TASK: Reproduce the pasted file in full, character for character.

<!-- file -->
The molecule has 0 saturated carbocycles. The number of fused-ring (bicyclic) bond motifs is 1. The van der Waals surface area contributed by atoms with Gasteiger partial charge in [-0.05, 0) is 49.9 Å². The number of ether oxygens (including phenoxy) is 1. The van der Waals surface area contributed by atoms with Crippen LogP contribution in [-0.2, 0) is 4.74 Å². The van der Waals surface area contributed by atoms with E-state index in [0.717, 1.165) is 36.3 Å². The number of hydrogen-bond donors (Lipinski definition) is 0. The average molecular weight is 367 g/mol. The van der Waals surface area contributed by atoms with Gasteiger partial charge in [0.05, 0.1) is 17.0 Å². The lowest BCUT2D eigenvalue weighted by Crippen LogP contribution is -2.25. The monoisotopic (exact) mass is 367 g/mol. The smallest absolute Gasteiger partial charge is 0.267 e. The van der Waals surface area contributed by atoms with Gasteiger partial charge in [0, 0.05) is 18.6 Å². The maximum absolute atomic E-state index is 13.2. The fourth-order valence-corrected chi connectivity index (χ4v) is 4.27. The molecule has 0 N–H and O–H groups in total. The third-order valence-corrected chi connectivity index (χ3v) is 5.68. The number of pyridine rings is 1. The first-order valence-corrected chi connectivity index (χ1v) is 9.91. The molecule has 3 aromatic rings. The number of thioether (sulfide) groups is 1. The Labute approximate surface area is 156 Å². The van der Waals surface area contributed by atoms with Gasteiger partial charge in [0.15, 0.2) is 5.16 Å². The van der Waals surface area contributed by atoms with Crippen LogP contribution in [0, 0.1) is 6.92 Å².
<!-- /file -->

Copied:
The molecule has 0 saturated carbocycles. The number of fused-ring (bicyclic) bond motifs is 1. The van der Waals surface area contributed by atoms with Gasteiger partial charge in [-0.05, 0) is 49.9 Å². The number of ether oxygens (including phenoxy) is 1. The van der Waals surface area contributed by atoms with Crippen LogP contribution in [-0.2, 0) is 4.74 Å². The van der Waals surface area contributed by atoms with E-state index in [0.717, 1.165) is 36.3 Å². The number of hydrogen-bond donors (Lipinski definition) is 0. The average molecular weight is 367 g/mol. The van der Waals surface area contributed by atoms with Gasteiger partial charge in [0.05, 0.1) is 17.0 Å². The lowest BCUT2D eigenvalue weighted by Crippen LogP contribution is -2.25. The monoisotopic (exact) mass is 367 g/mol. The smallest absolute Gasteiger partial charge is 0.267 e. The van der Waals surface area contributed by atoms with Gasteiger partial charge in [0, 0.05) is 18.6 Å². The maximum absolute atomic E-state index is 13.2. The fourth-order valence-corrected chi connectivity index (χ4v) is 4.27. The molecule has 0 N–H and O–H groups in total. The third-order valence-corrected chi connectivity index (χ3v) is 5.68. The number of pyridine rings is 1. The first-order valence-corrected chi connectivity index (χ1v) is 9.91. The molecule has 3 aromatic rings. The number of thioether (sulfide) groups is 1. The Labute approximate surface area is 156 Å². The van der Waals surface area contributed by atoms with Gasteiger partial charge in [0.15, 0.2) is 5.16 Å². The van der Waals surface area contributed by atoms with Crippen LogP contribution in [0, 0.1) is 6.92 Å².